B. Default Judgment is Appropriate under the Circumstances and J&J has Stated a Viable Claim for Relief

         This Court has jurisdiction pursuant to 28 U.S.C. § 1331.[43] Defendant Thibodeaux was served with the Summons and Complaint, pursuant to Rule 4 of the Federal Rules of Civil Procedure. Thereafter, Defendant Thibodeaux failed to file an answer or otherwise defend the allegations set forth in the Complaint and has also failed to file an opposition to the instant motion. Given Defendant Thibodeaux's failure to file an answer or motion under Rule 12, there are no material facts in dispute. Defendant Thibodeaux has likewise “failed to produce evidence to show that the failure to file an answer resulted from ‘good faith mistake or excusable neglect.'”[44] The grounds for default are clearly established and Defendant Thibodeaux's unresponsiveness during the nine months since she was served mitigates the harshness of a default judgment.[45] This Court is unaware of any facts which might lead it to set aside the default judgment if ultimately challenged by a defense motion. Therefore, considering the above-recited factors supplied by the Fifth Circuit in Lindsey, the undersigned finds that default judgment is appropriate under the circumstances of this case. The court must now assess the merits of J&J's claims.

         J&J alleges that Defendant Thibodeaux violated 47 U.S.C. §§ 553 and 605. “The legislative history associated with section[s] 553 and . . . 605 reveals that one of Congress's principal objectives was to discourage theft of cable services.”[46] A person violates 47 U.S.C. § 553 when he “intercept[s] or receive[s] or assist[s] in intercepting or receiving any communications service offered over a cable system” without authorization.[47] A person violates 47 U.S.C. § 605 when he, without being entitled thereto, “intercept[s] any radio communication . . . [or] receive[s] or assist[s] in receiving any interstate or foreign communication by radio and use[s] such communication . . . for his own benefit or for the benefit of another not entitled thereto.”[48] “Both sections contemplate civil (and criminal) enforcement measures” and “ultimately implicate similar policy objectives and provide similar standards and remedies.”[49]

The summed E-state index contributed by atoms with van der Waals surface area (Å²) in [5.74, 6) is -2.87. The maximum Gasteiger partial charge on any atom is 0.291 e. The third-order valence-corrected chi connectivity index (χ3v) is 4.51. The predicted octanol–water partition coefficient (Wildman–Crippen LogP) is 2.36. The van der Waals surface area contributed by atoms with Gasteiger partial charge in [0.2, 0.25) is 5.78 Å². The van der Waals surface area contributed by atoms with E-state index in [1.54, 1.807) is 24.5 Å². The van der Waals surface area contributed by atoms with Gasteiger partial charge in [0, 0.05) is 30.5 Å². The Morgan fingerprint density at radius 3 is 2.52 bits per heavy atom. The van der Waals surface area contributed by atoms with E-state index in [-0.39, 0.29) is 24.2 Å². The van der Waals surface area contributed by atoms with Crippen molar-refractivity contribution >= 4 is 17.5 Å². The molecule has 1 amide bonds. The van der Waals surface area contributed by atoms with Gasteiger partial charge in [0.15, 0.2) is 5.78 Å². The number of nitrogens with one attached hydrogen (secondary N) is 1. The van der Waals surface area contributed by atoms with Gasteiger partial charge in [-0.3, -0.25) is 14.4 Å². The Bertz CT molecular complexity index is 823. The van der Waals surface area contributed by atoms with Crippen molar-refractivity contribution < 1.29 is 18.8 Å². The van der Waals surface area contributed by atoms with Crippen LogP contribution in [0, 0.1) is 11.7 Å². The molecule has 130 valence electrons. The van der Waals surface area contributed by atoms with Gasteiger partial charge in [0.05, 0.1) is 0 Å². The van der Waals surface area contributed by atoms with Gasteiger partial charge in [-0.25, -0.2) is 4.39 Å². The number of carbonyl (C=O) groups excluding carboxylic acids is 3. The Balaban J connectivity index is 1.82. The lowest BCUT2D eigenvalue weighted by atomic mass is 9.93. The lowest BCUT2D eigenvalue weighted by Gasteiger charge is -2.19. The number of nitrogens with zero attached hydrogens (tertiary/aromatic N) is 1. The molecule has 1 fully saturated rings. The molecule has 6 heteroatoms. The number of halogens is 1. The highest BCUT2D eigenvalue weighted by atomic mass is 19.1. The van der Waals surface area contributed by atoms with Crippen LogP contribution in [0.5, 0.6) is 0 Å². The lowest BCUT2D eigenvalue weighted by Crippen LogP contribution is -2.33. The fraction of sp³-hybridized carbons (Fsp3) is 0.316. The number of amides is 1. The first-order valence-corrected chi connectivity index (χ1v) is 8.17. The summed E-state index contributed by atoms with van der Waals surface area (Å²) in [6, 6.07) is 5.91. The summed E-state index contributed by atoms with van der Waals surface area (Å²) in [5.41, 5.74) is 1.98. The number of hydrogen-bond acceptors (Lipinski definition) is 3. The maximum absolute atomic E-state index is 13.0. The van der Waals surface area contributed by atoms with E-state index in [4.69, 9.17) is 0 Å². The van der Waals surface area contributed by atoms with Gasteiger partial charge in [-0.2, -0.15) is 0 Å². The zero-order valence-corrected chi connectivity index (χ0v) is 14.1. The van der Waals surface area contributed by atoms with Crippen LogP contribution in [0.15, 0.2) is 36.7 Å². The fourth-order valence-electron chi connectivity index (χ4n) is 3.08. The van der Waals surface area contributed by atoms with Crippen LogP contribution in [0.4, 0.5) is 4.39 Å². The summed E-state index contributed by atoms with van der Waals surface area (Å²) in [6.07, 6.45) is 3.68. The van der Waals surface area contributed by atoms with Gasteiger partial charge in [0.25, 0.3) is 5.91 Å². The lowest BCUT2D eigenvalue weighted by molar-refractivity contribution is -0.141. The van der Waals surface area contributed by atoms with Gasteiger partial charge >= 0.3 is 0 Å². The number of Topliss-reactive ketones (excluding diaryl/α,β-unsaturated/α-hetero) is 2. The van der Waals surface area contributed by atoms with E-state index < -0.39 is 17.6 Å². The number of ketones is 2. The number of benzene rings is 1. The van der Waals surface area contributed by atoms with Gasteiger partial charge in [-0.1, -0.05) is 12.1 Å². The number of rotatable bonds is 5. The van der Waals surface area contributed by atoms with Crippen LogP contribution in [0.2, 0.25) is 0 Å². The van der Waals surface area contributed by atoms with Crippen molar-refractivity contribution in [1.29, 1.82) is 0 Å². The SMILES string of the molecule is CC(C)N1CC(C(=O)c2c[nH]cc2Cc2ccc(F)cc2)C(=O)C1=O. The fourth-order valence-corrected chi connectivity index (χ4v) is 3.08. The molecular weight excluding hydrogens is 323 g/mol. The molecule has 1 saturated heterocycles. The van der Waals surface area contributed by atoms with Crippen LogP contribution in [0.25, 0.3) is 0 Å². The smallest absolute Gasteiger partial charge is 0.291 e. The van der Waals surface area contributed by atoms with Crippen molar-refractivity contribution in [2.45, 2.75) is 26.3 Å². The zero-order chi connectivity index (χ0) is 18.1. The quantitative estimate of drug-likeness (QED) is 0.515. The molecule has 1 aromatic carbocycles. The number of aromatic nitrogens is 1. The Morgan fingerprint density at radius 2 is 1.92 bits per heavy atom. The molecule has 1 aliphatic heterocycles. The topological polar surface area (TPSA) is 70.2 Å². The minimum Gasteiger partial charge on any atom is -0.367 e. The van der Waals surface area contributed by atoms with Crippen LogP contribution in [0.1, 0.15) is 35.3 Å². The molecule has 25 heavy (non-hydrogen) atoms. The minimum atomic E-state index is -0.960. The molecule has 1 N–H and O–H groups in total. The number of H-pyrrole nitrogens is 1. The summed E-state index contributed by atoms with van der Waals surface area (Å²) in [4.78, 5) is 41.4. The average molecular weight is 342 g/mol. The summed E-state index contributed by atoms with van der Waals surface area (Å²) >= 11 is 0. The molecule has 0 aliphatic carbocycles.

However, “[t]he Fifth Circuit has noted that 47 U.S.C. § 553 and § 605 make different types of conduct unlawful.”[50] While both § 553 and § 605 prohibit the interception of communications, “[a] logical reading of the two provisions reveals a clear demarcation whereby § 605 deals with communications traveling through the air (via radio), [and] § 553 covers communications traveling over cable wire.”[51]“Where, because of the defendant's failure to respond, a plaintiff has been unable to determine the method through which the defendant accessed the unauthorized communication, district courts have awarded default judgments in favor of the plaintiff.”[52] In order to prevail, J&J must show (1) that the Program was shown in Defendant's establishment, (2) that the Program was shown without authorization by J&J, and (3) that J&J was the exclusive licencee.[53]

         Here, J&J admits that while it “alleged the possible methods used by Thibodeaux to receive [the] Program[, ]” it “does not know the method chosen by [Thibodeaux].”[54] Nonetheless, it is alleged that J&J's private investigator observed the Program being shown to approximately 20 people via two television screens at Sparkles-N-Stars II, during the Program's May 2, 2015, broadcast. J&J owned the exclusive rights to transmit the closed-circuit television signals for the Program, and Defendant Thibodeaux did not purchase the requisite $6, 000.00 license. J&J's president further avers that J&J's programming “cannot be mistakenly, innocently or accidentally intercepted.”[55] Although the method used by Defendant Thibodeaux to receive the Program is not clear, the above-cited jurisprudence nonetheless allows the Court to award damages under § 553, which covers communications traveling over cable wire.[56] As was the case in Onyx,